idea of being selfless, the idea of service
to others, like you’re doing this because
it’s survival not of you but of your tribe.
Steven: It’s one of the great hacks the
military figured out in the latter half of
the 20th century. You’ve got to remember.
Go back, look at Patton. Look at Patton’s
speech, the point of war is to go out and
kill the other motherfucker before you get
killed. That’s what he says.
That was what the army was, go on and kill
the enemy. They realized that, “Kill the
enemy,” is not at all that motivating. They
switched the whole theme and it became, “Protect
your brother.” Protect your brother is terribly
motivating. It’s a simple flow hack. It’s
a good example of a flow hack, by the way.
Dave: It’s really interesting this service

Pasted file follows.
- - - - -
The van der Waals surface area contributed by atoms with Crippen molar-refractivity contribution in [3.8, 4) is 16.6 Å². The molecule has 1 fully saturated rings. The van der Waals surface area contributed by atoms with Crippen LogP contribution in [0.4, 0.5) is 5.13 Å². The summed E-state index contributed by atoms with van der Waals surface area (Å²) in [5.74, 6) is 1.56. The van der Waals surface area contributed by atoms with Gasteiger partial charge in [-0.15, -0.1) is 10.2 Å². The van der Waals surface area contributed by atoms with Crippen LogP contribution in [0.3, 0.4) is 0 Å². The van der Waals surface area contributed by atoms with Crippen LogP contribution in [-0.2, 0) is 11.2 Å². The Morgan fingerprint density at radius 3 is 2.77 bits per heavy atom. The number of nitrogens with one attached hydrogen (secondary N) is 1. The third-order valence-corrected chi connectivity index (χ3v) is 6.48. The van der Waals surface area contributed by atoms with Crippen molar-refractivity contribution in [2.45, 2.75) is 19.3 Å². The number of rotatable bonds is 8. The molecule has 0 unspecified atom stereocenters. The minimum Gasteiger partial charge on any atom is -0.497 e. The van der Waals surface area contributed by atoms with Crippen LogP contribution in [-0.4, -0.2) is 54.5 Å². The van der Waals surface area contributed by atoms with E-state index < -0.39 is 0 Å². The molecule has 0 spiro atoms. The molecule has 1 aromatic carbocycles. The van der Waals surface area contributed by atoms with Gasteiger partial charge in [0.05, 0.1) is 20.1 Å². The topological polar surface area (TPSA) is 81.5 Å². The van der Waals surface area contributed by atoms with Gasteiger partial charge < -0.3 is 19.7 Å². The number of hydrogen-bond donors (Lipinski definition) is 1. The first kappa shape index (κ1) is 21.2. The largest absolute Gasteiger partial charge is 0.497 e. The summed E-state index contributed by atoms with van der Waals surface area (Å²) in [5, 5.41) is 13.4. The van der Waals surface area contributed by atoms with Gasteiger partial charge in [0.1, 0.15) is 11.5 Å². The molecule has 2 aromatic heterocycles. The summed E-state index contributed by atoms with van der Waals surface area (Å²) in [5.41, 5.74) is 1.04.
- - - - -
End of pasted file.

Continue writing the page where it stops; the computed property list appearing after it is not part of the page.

to others thing you brought out because you
made me understand something. The reason that
I started writing The Bulletproof Executive
was because I just thought it was frankly
unfair that I had the money and just the ability
to learn a lot of the things I learned. I
was just regretting that I didn’t have any
info to guide me to speak of.
I’m like, I’m just going to write it all down
and charge people. The writing happens often
in flow. What also happens is people would
send me an email, “Oh my god. Everyone in
my family just lost 30 pounds, including my
teenage daughter,” stuff like that. I’m
like, wow. I feel those when they come in.
I realize that the knowledge is helping people.
That increases my state of flow. It’s self-replicating
because every time you help someone and they’re
like, “Hey, it helped,” at least for me,
I feel more motivated to do more writing and
all that.
Steven: I’ll be totally honest with you.
I like animals more than I like people most
of the time. I used to run a phenomenal non-profit